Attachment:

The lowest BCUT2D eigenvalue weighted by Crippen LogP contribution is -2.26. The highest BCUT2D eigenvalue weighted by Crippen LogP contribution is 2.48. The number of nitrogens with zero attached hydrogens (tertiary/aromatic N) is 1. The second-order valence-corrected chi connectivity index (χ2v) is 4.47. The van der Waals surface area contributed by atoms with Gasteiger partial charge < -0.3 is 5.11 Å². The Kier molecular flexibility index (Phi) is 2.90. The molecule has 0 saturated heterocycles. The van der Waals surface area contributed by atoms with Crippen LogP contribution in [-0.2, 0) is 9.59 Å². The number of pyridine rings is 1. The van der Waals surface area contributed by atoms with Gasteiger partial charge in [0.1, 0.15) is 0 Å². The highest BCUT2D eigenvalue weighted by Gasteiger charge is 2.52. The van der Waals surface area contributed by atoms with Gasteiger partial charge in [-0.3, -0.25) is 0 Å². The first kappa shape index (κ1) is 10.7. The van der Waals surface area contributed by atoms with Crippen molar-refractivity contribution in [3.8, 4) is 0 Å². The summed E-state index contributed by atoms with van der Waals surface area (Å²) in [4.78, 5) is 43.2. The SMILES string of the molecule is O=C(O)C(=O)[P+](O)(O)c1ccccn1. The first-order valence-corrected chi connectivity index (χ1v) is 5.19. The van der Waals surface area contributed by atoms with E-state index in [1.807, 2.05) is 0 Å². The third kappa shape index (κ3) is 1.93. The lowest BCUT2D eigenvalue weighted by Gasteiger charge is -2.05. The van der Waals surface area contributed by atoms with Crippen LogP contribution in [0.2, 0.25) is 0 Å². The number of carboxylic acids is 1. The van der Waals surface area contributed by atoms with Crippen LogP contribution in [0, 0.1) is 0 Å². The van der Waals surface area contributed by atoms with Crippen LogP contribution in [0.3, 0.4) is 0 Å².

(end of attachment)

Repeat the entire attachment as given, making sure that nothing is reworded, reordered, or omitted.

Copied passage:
The lowest BCUT2D eigenvalue weighted by Crippen LogP contribution is -2.26. The highest BCUT2D eigenvalue weighted by Crippen LogP contribution is 2.48. The number of nitrogens with zero attached hydrogens (tertiary/aromatic N) is 1. The second-order valence-corrected chi connectivity index (χ2v) is 4.47. The van der Waals surface area contributed by atoms with Gasteiger partial charge < -0.3 is 5.11 Å². The Kier molecular flexibility index (Phi) is 2.90. The molecule has 0 saturated heterocycles. The van der Waals surface area contributed by atoms with Crippen LogP contribution in [-0.2, 0) is 9.59 Å². The number of pyridine rings is 1. The van der Waals surface area contributed by atoms with Gasteiger partial charge in [0.1, 0.15) is 0 Å². The highest BCUT2D eigenvalue weighted by Gasteiger charge is 2.52. The van der Waals surface area contributed by atoms with Gasteiger partial charge in [-0.3, -0.25) is 0 Å². The first kappa shape index (κ1) is 10.7. The van der Waals surface area contributed by atoms with Crippen molar-refractivity contribution in [3.8, 4) is 0 Å². The summed E-state index contributed by atoms with van der Waals surface area (Å²) in [4.78, 5) is 43.2. The SMILES string of the molecule is O=C(O)C(=O)[P+](O)(O)c1ccccn1. The first-order valence-corrected chi connectivity index (χ1v) is 5.19. The van der Waals surface area contributed by atoms with E-state index in [1.807, 2.05) is 0 Å². The third kappa shape index (κ3) is 1.93. The lowest BCUT2D eigenvalue weighted by Gasteiger charge is -2.05. The van der Waals surface area contributed by atoms with Crippen LogP contribution in [0.2, 0.25) is 0 Å². The number of carboxylic acids is 1. The van der Waals surface area contributed by atoms with Crippen LogP contribution in [0, 0.1) is 0 Å². The van der Waals surface area contributed by atoms with Crippen LogP contribution in [0.3, 0.4) is 0 Å².